The child first acquires knowledges of himself and of the world in which he lives, and along with this he should be taught about God and heaven. So it is written, “Let there be light: and there was light… And God called the light Day, and the darkness he called Night. And the evening and the morning were the first day.” It is said evening and morning because progress is from darkness to light, from ignorance to knowledge. We are in the darkness of ignorance if we know nothing of God and of the Divine purposes for us.

There is then the gathering of knowledge, distinguishing between natural and spiritual truths – the waters under the firmament and those above the firmament – and the bringing forth of outward good works – the tender grass and the herb yielding seed, and the fruit tree yielding fruit after his kind.

Next comes the creation of the sun, moon, and stars. Throughout the Scriptures the sun stands for love to the Lord, the moon for faith in Him, and the stars for knowledges of spiritual things. We do not begin our regeneration with a deep love for the Lord, nor do we have a clear and living faith. The sun was to rule over the day. We have our spiritual daytimes, when we are in love to the Lord and seek to do His will. We also have our spiritual nights. In the world it is night when the earth turns away from the sun. It is night in the soul when one turns away from the Lord. But with the regenerating man it is not a night of thick black darkness. At such times he sees and walks by faith, the lesser luminary which shines by reflected light. He is guided by his beliefs although he does not feel the warmth of love.

But this is not all. “He made the stars also.” The stars are distant suns, and the light from them travels over immense fields of ether in reaching our planet. They are symbols of spiritual knowledges which have come down from the past. We may lose our love; we may lose our faith; but no sane man loses his knowledge of spiritual things, especially his knowledge of what is taught in the ten commandments – his knowledge of what is right and wrong. “He made the stars also.” The stars guide the sailor in the night. If when we come into this nighttime of the soul we keep the commandments, it will not be long before the moon will rise again, giving us the light of faith; and if we are faithful, the sun will rise again, and the Divine love will fill and warm the heart.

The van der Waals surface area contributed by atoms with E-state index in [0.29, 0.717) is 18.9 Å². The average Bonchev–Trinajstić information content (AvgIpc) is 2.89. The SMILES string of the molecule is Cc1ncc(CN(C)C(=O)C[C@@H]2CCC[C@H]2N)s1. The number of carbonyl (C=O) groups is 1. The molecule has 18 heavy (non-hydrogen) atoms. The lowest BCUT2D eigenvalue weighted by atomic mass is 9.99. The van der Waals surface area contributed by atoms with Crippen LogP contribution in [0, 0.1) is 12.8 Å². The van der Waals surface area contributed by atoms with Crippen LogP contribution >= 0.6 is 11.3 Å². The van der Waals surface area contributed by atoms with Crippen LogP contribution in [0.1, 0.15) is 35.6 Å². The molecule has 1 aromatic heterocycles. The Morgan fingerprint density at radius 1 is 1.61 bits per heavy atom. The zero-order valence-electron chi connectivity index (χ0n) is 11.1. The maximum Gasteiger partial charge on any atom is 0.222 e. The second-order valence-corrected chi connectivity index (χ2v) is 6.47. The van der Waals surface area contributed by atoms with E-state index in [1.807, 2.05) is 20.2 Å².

It requires a long time for one to realize that the good he does and the truth he believes are from the Lord alone. But not until this is acknowledged can there be any living things produced. It is only on the fifth and sixth days, after the appearance of the sun, moon, and stars, that the living animals are produced, first the external good affections and later the higher affections of the soul. And it is not until these higher affections are developed that man becomes really a man, formed in the image and likeness of God.

This first chapter of Genesis is God’s symbol way of telling us of the creation of the spiritual man, how stage after stage He carries forward the work of regeneration in every individual willing to be regenerated. The great field of creation for which all else was made is the creation of the human soul. The chapter tells of that great process, by which from being merely natural we become spiritual.

And when this stage is reached, the sabbath comes. And God “rested on the seventh day.” Of the seventh day it is not said, “And the evening and the morning were the seventh day.” For then the six days are over and peace and joy reign in the soul. This is why Isaiah tells us to “call the sabbath a delight, the holy of the Lord, honourable.” The attainment of this sabbath state is the goal of life, the achievement for which the Lord created each one of us, the highest gift of His love, as He Himself tells us: “The sabbath was made for man, and not man for the sabbath.”

Amen

Read the original sermon in PDF format